Learn more about the admissions process.


To apply for this major, you must have completed the following courses at the UW Bothell, or their equivalents elsewhere. Visit the CSSE admissions page for more information on these prerequisites.

  • English Composition I: BWRIT 134
  • Advanced Writing - one of the following:
    • ​Research Writing: BWRIT 135
    • Science Methods and Practice: BES 301
    • Scientific Writing: BST 301
    • A similar advanced writing course
  • Computer Programming I and II - one of the following:
    • ​Java (recommended): CSS 142 and 143
    • C++: CSS 132 and 133
    • Important: You must also take the required "CSSSKL" skills labs together with these lectures, but they are not themselves prerequisites for entry into the Applied Computing major.
  • Calculus I: STMATH 124
  • Calculus II: STMATH 125

Core Requirements

  • Statistics - one of the following:
  • Technical Writing for Computing Professionals: CSS 301
  • Advanced Data Structures, Algorithms, and Discrete Mathematics I: CSS 342
  • Advanced Data Structures, Algorithms, and Discrete Mathematics II: CSS 343
  • Management for Computing Professionals: CSS 350
  • Software Engineering: CSS 360
  • Analysis and Design: CSS 370
  • Hardware and Computer Organization: CSS 422
  • Operating Systems: CSS 430
  • CSSE Capstone: CSS 497 (10 credits)


CSS Electives (25 credits)

You must take 25 credits (usually about 5 courses) of "CSS" prefix coursework.

  • At least 15 credits must be 400-level
  • No more than 10 credits may be 200- or 300-level
  • No more than 10 total credits of CSS 397/498/499 (Internship / Independent Study / Research)
  • No more than 10 credits of CSS 490 (Special Topics)

Upper Division General Electives (15 credits)

You must take 15 credits of additional 300-level or higher coursework in any subject area. These credits can be additional CSS coursework or overlap with courses taken towards another major or minor.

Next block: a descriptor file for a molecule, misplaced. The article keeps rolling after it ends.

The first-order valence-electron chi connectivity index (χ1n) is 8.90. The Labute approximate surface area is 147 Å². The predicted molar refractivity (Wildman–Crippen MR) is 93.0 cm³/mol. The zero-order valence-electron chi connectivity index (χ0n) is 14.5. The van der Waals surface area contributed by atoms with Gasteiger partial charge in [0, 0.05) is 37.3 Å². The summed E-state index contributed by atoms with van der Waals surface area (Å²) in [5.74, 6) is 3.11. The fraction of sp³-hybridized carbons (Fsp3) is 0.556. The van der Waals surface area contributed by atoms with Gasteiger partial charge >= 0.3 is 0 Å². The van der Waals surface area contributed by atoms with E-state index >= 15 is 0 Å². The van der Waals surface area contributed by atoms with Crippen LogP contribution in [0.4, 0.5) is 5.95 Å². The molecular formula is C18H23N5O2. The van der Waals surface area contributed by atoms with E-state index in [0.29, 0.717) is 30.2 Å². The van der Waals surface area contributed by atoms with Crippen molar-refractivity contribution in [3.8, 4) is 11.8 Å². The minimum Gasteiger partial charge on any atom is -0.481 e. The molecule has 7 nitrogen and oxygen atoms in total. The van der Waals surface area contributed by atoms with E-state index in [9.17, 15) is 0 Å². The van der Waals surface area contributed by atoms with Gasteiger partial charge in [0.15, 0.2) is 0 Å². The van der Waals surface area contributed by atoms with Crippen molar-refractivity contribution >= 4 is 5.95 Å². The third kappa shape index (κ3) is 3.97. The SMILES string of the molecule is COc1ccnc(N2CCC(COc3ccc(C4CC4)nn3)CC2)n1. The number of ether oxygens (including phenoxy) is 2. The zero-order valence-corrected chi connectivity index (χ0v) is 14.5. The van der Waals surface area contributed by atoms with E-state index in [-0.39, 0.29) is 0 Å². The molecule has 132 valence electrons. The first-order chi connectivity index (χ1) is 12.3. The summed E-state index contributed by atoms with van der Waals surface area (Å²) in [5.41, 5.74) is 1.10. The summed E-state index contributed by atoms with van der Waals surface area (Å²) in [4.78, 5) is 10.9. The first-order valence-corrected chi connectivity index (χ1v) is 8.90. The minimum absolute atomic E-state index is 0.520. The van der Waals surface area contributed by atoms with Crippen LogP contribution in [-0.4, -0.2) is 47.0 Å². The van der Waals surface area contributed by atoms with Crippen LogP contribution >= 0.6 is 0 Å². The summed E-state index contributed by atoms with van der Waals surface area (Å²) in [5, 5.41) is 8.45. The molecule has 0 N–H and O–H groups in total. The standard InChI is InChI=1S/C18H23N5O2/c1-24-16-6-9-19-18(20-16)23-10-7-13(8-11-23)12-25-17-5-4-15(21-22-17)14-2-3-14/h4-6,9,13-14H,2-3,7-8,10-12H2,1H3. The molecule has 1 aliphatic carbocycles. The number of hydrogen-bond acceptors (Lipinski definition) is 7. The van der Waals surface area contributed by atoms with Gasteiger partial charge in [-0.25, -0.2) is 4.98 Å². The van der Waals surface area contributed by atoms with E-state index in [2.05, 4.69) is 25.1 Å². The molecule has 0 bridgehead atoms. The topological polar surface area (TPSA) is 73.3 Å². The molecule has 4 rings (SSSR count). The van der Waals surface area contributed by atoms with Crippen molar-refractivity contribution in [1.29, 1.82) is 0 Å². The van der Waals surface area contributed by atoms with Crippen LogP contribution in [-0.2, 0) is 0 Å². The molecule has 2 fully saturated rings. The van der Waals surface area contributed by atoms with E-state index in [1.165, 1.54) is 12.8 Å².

University Requirements

  • Arts and Humanities (A&H; 15 credits)
  • Social Sciences (SSc; 15 credits)
  • Diversity (Div; 3 credits)

Back to top.

CSS 497 Capstone

Capstone is the title for CSS 497, the final core requirement and the program capstone course for advanced CSS students. The Capstone provides students with the opportunity to earn academic credits while working on a project that has potential benefits for industry or community organizations. Learn more about CSS 497 Capstone.

Back to top.

CSSE: Information Assurance and Cybersecurity Option

Information Assurance and Cybersecurity (IAC) is a Computer Science & Software Engineering pathway that covers the creation and management of safe and secure systems. All organizations, be they large or small, public or private, rely on secure systems for individual and organizational privacy and security. The IAC option prepares students to create, deploy, and manage systems that ensure the security of any organization.

This tri-campus pathway employs the strengths found at UW Seattle, Bothell, and Tacoma, and allows students to select from an approved list of courses offered at all three campuses. Students take the same foundational courses found in the CSSE degree program at their home campus, but may select from any of the classes below to fulfill the requirements for the IAC option. These courses include topics in information assurance policy, secure coding, and networking and systems security. The electives at each campus emphasize the strengths found in the programs offered there.

Students pursuing this option are required to take CSS 310 (or INFO 310, T INFO 310): Information Assurance and Cybersecurity as a core course for the IAC option, and must complete 15 additional credits from the following course list for a total of 20 credits.

Degree Chart

Please view the CSSE-IAC Curriculum Sheet (pdf format) for an overview of the degree requirements.


  1. Foundational course, CSS 310 Information Assurance and Cybersecurity, or equivalent (5 credits)
  2. Minimum of 15 credits from an approved list of courses (see below). This list includes courses at participating departments on all three UW campuses. 
    Note: no more than one of these courses may be a networking course. These include INFO 314, T INFO 250, and CSS 432.